5. Wang GL, Semenza GL. Purification and characterization of hypoxia-inducible factor 1. J Biol Chem. 1995;270(3):1230–7.View ArticlePubMedGoogle Scholar
  6. Wang GL, Jiang B-H, Rue EA, Semenza GL. Hypoxia-inducible factor 1 is a basic-helix-loop-helix-PAS heterodimer regulated by cellular O2 tension. Proc Natl Acad Sci. 1995;92(12):5510–4.View ArticlePubMedPubMed CentralGoogle Scholar
  7. Bárdos JI, Ashcroft M. Negative and positive regulation of HIF-1: a complex network. Biochimica et Biophysica Acta Rev Cancer. 2005;1755(2):107–20.View ArticleGoogle Scholar
  8. Huang LE, Gu J, Schau M, Bunn HF. Regulation of hypoxia-inducible factor 1α is mediated by an O2-dependent degradation domain via the ubiquitin-proteasome pathway. Proc Natl Acad Sci. 1998;95(14):7987–92.View ArticlePubMedPubMed CentralGoogle Scholar
  9. Sowter HM, Ratcliffe PJ, Watson P, Greenberg AH, Harris AL. HIF-1-dependent regulation of hypoxic induction of the cell death factors BNIP3 and NIX in human tumors. Cancer Res. 2001;61(18):6669–73.PubMedGoogle Scholar
  10. Schmid T, Zhou J, Brüne B. HIF-1 and p53: communication of transcription factors under hypoxia. J Cell Mol Med. 2004;8(4):423–31.View ArticlePubMedGoogle Scholar
  11. Sánchez-Puig N, Veprintsev DB, Fersht AR. Binding of natively unfolded HIF-1α ODD domain to p53. Mol Cell. 2005;17(1):11–21.View ArticlePubMedGoogle Scholar
  12. Fels DR, Koumenis C. HIF-1α and p53: the ODD couple? Trends Biochem Sci. 2005;30(8):426–9.View ArticlePubMedGoogle Scholar
  13. Chen D, Li M, Luo J, Gu W. Direct interactions between HIF-1α and Mdm2 modulate p53 function. J Biol Chem. 2003;278(16):13595–8.View ArticlePubMedGoogle Scholar
  14. Hammond EM, Giaccia AJ. The role of p53 in hypoxia-induced apoptosis. Biochem Biophys Res Commun. 2005;331(3):718–25.View ArticlePubMedGoogle Scholar
  15. Bae M-K, Ahn M-Y, Jeong J-W, Bae M-H, Lee YM, Bae S-K, et al. Jab1 interacts directly with HIF-1α and regulates its stability. J Biol Chem. 2002;277(1):9–12.View ArticlePubMedGoogle Scholar
  16. Chandel N, Maltepe E, Goldwasser E, Mathieu C, Simon M, Schumacker P. Mitochondrial reactive oxygen species trigger hypoxia-induced transcription. Proc Natl Acad Sci. 1998;95(20):11715–20.View ArticlePubMedPubMed CentralGoogle Scholar
  17. Czaja MJ, Liu H, Wang Y. Oxidant-induced hepatocyte injury from menadione is regulated by ERK and AP-1 signaling. Hepatology. 2003;37(6):1405–13.View ArticlePubMedGoogle Scholar
  18. Chandel NS, McClintock DS, Feliciano CE, Wood TM, Melendez JA, Rodriguez AM, et al. Reactive oxygen species generated at mitochondrial complex iii stabilize hypoxia-inducible factor-1α during hypoxia a mechanism of O2 sensing. J Biol Chem. 2000;275(33):25130–8.View ArticlePubMedGoogle Scholar
  19. Zou W, Yan M, Xu W, Huo H, Sun L, Zheng Z, et al. Cobalt chloride induces PC12 cells apoptosis through reactive oxygen species and accompanied by AP-1 activation. J Neurosci Res. 2001;64(6):646–53.View ArticlePubMedGoogle Scholar
  20. Xi L, Taher M, Yin C, Salloum F, Kukreja RC. Cobalt chloride induces delayed cardiac preconditioning in mice through selective activation of HIF-1α and AP-1 and iNOS signaling. Am J Physiol-Heart Circ Physiol. 2004;287(6):H2369–75.View ArticlePubMedGoogle Scholar
  21. Kotake-Nara E, Saida K. Endothelin-2/vasoactive intestinal contractor: regulation of expression via reactive oxygen species induced by CoCl22, and biological activities including neurite outgrowth in PC12 cells. Sci World J. 2006;6:176–86.View ArticleGoogle Scholar
  22. Beckman JS, Chen J, Ischiropoulos H, Crow JP. [23] oxidative chemistry of peroxynitrite. Methods Enzymol. 1994;233:229–40.View ArticlePubMedGoogle Scholar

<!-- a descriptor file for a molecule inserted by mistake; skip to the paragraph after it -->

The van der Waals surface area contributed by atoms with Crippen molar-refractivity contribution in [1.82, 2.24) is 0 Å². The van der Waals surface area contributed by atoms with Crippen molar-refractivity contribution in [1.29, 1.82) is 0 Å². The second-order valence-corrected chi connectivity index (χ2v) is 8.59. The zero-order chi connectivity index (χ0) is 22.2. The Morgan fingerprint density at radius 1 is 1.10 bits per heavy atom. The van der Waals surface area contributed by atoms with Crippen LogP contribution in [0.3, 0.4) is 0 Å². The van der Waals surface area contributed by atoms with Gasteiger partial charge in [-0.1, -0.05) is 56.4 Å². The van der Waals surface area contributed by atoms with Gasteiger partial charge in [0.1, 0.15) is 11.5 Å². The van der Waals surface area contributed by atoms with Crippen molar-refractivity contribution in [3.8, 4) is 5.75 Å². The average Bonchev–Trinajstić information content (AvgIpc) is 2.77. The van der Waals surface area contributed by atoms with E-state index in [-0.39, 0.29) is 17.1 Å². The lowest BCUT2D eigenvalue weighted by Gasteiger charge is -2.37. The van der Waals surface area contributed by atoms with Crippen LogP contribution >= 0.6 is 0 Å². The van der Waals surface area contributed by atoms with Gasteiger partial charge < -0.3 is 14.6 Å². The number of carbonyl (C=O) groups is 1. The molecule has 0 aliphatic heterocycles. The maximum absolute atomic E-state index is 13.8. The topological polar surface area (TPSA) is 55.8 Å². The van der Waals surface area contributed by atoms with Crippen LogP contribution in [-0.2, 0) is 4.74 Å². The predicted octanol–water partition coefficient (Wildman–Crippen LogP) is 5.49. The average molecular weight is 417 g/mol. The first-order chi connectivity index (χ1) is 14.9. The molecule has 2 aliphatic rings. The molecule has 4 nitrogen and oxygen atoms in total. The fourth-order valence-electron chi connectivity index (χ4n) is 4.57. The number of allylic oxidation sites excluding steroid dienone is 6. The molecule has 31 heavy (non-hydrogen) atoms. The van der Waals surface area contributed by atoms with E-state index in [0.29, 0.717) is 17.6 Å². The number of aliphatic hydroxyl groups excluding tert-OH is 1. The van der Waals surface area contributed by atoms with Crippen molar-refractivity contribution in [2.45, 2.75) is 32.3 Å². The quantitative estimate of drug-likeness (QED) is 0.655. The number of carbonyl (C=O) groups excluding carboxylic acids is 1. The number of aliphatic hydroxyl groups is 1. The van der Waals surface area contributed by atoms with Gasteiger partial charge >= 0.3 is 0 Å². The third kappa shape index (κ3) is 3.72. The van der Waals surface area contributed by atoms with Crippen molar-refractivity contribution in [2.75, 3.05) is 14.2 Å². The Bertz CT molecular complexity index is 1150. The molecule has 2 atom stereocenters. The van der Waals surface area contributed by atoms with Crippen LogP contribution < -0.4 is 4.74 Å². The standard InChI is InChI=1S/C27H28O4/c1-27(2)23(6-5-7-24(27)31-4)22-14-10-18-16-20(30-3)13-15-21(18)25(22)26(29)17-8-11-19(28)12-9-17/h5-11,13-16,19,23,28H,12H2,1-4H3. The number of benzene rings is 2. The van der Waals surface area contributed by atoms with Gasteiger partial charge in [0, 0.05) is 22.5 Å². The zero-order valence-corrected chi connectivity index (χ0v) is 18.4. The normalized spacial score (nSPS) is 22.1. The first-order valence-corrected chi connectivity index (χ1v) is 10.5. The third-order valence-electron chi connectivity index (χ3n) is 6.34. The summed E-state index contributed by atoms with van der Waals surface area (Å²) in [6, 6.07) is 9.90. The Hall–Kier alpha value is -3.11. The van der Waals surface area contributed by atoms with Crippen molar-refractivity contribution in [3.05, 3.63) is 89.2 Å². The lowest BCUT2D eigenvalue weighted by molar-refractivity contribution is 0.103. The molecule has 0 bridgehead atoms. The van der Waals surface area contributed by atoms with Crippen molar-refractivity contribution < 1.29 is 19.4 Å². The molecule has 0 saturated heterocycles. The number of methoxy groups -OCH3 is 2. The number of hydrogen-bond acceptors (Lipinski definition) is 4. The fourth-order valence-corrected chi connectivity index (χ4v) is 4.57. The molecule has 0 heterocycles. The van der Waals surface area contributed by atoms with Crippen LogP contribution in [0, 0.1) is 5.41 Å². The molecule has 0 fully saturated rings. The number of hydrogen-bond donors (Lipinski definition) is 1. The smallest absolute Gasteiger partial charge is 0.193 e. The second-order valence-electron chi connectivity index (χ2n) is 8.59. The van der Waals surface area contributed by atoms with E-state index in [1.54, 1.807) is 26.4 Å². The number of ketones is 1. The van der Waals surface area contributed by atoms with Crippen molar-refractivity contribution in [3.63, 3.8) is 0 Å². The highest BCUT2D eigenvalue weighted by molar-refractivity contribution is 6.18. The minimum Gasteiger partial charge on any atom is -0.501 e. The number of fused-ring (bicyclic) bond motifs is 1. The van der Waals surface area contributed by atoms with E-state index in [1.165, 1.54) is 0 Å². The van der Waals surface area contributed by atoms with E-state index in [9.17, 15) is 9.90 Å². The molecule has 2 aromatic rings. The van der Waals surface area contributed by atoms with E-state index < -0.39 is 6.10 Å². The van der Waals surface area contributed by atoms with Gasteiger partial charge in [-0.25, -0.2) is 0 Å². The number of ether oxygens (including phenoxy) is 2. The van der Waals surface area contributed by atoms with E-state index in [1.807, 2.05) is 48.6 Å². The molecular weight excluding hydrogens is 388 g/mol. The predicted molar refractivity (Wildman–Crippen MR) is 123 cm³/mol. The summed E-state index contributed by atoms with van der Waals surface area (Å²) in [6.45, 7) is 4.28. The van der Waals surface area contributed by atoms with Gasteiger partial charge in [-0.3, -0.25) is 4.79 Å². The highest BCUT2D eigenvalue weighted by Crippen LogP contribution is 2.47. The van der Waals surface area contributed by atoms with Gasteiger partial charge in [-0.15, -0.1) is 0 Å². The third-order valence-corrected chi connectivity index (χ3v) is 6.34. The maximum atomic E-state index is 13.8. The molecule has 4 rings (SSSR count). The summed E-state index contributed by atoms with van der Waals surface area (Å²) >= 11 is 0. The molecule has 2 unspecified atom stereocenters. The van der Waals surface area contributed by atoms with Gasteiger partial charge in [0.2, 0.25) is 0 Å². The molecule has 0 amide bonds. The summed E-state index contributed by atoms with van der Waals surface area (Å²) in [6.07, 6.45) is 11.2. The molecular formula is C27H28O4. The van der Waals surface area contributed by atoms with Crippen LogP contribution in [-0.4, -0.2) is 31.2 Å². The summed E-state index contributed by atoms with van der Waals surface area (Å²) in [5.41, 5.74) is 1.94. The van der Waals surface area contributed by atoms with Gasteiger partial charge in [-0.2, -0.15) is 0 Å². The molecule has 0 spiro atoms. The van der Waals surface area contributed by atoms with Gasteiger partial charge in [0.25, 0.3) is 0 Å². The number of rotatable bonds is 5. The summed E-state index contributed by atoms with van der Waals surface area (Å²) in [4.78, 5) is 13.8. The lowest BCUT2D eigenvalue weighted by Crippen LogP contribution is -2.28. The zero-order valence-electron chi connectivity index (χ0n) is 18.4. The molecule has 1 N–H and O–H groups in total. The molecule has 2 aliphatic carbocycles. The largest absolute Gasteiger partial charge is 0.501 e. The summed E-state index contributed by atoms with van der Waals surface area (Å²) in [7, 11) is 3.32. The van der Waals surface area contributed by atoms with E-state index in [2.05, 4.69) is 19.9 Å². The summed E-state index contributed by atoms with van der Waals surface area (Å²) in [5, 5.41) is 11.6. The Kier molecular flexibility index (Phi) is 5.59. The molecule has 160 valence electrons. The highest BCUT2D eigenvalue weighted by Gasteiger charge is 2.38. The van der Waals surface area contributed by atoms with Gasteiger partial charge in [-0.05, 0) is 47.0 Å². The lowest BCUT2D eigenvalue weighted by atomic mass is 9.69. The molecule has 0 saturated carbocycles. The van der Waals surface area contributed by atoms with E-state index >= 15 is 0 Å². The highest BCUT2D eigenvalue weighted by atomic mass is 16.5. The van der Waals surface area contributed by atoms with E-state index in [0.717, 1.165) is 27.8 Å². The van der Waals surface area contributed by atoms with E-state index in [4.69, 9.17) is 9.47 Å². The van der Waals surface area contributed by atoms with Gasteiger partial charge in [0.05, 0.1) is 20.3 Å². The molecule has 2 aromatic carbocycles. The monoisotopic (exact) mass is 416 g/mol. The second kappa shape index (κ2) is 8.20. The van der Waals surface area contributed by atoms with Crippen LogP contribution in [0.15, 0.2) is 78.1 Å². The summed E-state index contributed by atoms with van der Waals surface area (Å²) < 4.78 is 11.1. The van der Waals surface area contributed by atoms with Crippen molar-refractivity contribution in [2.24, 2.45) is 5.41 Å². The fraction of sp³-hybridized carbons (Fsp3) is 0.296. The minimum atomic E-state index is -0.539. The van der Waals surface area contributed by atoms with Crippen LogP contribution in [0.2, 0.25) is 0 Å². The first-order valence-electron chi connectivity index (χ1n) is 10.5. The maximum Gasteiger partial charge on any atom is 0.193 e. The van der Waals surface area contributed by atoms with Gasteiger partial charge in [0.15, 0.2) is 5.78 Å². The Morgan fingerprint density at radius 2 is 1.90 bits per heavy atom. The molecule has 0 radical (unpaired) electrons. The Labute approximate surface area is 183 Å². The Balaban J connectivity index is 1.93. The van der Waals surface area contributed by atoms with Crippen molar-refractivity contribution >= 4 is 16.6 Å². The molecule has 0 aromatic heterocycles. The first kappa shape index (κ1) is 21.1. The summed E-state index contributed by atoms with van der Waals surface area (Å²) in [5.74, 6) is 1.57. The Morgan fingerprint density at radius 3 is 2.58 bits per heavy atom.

23. Höckel M, Vaupel P. Tumor hypoxia: definitions and current clinical, biologic, and molecular aspects. J Natl Cancer Inst. 2001;93(4):266–76.View ArticlePubMedGoogle Scholar
  24. Iyer NV, Kotch LE, Agani F, Leung SW, Laughner E, Wenger RH, et al. Cellular and developmental control of O2 homeostasis by hypoxia-inducible factor 1α. Genes Dev. 1998;12(2):149–62.View ArticlePubMedPubMed CentralGoogle Scholar
  25. Mansfield KD, Guzy RD, Pan Y, Young RM, Cash TP, Schumacker PT, et al. Mitochondrial dysfunction resulting from loss of cytochrome c impairs cellular oxygen sensing and hypoxic HIF-α activation. Cell Metab. 2005;1(6):393–9.View ArticlePubMedPubMed CentralGoogle Scholar
  26. Valko M, Leibfritz D, Moncol J, Cronin MT, Mazur M, Telser J. Free radicals and antioxidants in normal physiological functions and human disease. Int J Biochem Cell Biol. 2007;39(1):44–84.View ArticlePubMedGoogle Scholar
  27. Sanjuán-Pla A, Cervera AM, Apostolova N, Garcia-Bou R, Víctor VM, Murphy MP, et al. A targeted antioxidant reveals the importance of mitochondrial reactive oxygen species in the hypoxic signaling of HIF-1α. FEBS Lett. 2005;579(12):2669–74.View ArticlePubMedGoogle Scholar
  28. Pan Y, Oprysko PR, Asham AM, Koch CJ, Simon MC. p53 cannot be induced by hypoxia alone but responds to the hypoxic microenvironment. Oncogene. 2004;23(29):4975–83.View ArticlePubMedGoogle Scholar
  29. Hammond EM, Denko NC, Dorie MJ, Abraham RT, Giaccia AJ. Hypoxia links ATR and p53 through replication arrest. Mol Cell Biol. 2002;22(6):1834–43.View ArticlePubMedPubMed CentralGoogle Scholar
  30. An WG, Kanekal M, Simon MC, Maltepe E, Blagosklonny MV, Neckers LM. Stabilization of wild-type p53 by hypoxia-inducible factor 1α. Nature. 1998;392(6674):405–8.View ArticlePubMedGoogle Scholar
  31. Wenger RH, Camenisch G, Desbaillets I, Chilov D, Gassmann M. Up-regulation of hypoxia-inducible factor-1α is not sufficient for hypoxic/anoxic p53 induction. Cancer Res. 1998;58(24):5678–80.PubMedGoogle Scholar
  32. Koumenis C, Alarcon R, Hammond E, Sutphin P, Hoffman W, Murphy M, et al. Regulation of p53 by hypoxia: dissociation of transcriptional repression and apoptosis from p53-dependent transactivation. Mol Cell Biol. 2001;21(4):1297–310.View ArticlePubMedPubMed CentralGoogle Scholar
  33. Bruick RK. Expression of the gene encoding the proapoptotic Nip3 protein is induced by hypoxia. Proc Natl Acad Sci. 2000;97(16):9082–7.View ArticlePubMedPubMed CentralGoogle Scholar
  34. LeBel CP, Ischiropoulos H, Bondy SC. Evaluation of the probe 2′, 7′-dichlorofluorescin as an indicator of reactive oxygen species formation and oxidative stress. Chem Res Toxicol. 1992;5(2):227–31.View ArticlePubMedGoogle Scholar

Copyright

© The Author(s) 2017

Advertisement